David Jordan, another North American, offers a short, but perceptive account, including interesting comments on why Esperanto succeeds as a language.  He suggests that prior knowledge of Esperanto may promote more rapid progress in learning other languages.   His page concludes with insightful comments from a sometime UN translator, Claude Piron.   Do read as far as the unfortunate plight of a female Danish government minister!

 

Yves Bellefeuille maintains a set of Frequently Asked Questions on a Canadian site, which covers somewhat similar ground to the above entries.  Issues arising from using Esperanto on the computer and the internet are also discussed, although some of the details may need further updating.

What is Esperanto?

There is a lot of information on the internet about Esperanto - - what kind of language it is, what are its objectives, what kinds of materiais for acquiring it are available. One of the best maintained is at esperanto.net. Here is a link to its English language edition.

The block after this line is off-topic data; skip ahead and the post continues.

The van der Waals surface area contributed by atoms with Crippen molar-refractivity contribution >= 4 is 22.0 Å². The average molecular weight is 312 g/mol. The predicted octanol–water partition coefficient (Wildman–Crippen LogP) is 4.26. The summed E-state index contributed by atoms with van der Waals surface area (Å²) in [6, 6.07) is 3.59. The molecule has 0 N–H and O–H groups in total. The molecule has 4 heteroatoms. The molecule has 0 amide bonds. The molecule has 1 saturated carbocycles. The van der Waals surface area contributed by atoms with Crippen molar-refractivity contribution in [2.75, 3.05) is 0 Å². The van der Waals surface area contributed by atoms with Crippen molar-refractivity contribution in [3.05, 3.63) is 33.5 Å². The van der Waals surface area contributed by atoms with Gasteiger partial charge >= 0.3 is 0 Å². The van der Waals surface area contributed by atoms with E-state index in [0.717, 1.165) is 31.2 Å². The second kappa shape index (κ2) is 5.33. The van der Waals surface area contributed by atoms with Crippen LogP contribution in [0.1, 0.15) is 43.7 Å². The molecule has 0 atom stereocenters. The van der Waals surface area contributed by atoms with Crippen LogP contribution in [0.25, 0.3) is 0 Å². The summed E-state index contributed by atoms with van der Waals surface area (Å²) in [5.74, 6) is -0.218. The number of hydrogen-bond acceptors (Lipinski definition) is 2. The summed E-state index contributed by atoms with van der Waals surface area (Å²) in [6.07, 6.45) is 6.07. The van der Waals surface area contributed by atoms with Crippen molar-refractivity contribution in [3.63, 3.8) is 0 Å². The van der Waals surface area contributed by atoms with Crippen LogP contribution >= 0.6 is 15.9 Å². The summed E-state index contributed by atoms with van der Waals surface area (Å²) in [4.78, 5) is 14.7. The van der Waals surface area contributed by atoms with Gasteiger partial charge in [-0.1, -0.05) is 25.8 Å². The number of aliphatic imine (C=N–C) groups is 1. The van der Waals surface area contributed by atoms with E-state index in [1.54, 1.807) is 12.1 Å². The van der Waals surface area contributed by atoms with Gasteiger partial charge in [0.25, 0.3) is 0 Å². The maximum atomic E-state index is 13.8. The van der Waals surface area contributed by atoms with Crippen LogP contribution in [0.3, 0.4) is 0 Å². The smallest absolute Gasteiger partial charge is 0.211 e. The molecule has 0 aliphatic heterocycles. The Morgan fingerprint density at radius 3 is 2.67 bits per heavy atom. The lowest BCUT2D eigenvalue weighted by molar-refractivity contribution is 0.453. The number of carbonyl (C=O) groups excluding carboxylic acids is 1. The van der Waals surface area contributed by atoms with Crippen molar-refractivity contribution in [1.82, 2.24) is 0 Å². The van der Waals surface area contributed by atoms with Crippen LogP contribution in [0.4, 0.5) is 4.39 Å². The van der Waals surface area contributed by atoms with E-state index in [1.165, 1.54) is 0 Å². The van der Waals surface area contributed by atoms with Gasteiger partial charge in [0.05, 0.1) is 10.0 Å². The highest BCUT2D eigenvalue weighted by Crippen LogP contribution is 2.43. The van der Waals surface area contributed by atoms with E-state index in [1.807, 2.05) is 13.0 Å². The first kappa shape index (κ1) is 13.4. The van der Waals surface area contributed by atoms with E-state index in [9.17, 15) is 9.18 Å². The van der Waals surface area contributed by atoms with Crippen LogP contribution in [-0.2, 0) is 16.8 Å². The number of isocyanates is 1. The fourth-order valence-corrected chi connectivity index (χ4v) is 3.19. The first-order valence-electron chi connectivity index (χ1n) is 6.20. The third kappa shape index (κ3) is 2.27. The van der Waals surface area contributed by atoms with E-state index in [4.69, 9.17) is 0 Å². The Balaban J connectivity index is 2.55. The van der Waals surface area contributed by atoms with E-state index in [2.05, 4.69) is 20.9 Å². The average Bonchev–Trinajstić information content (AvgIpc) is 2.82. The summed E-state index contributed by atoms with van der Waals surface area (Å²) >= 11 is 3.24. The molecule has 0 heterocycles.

The late Donald Harlow was one of the first to compile a comprehensive set of internet materials on Esperanto. He included a wider range of details than you might expect, e.g. on constructed languages and the opinions of some twentieth century governments.  He also gave practical suggestions on how you might use Esperanto and where you could find more information via the net in many countries across the world.  Much of his work has been retained on the internet as a mark of admiration as well as respect.

A condensed, but highly technical answer to the above question is offered by Ed Robertson on the Scottish Esperanto Association's website.  Professional inquirers are directed to further reading, including the book by Christopher Gledhill, "The Grammar of Esperanto: A corpus-based description" (2nd edition), München: Lincom, 2000

The world has a serious language problem.  We have a solution which is easy, useful, and most importantly, fair"  So opens a short but exemplified account from the British Esperanto Association.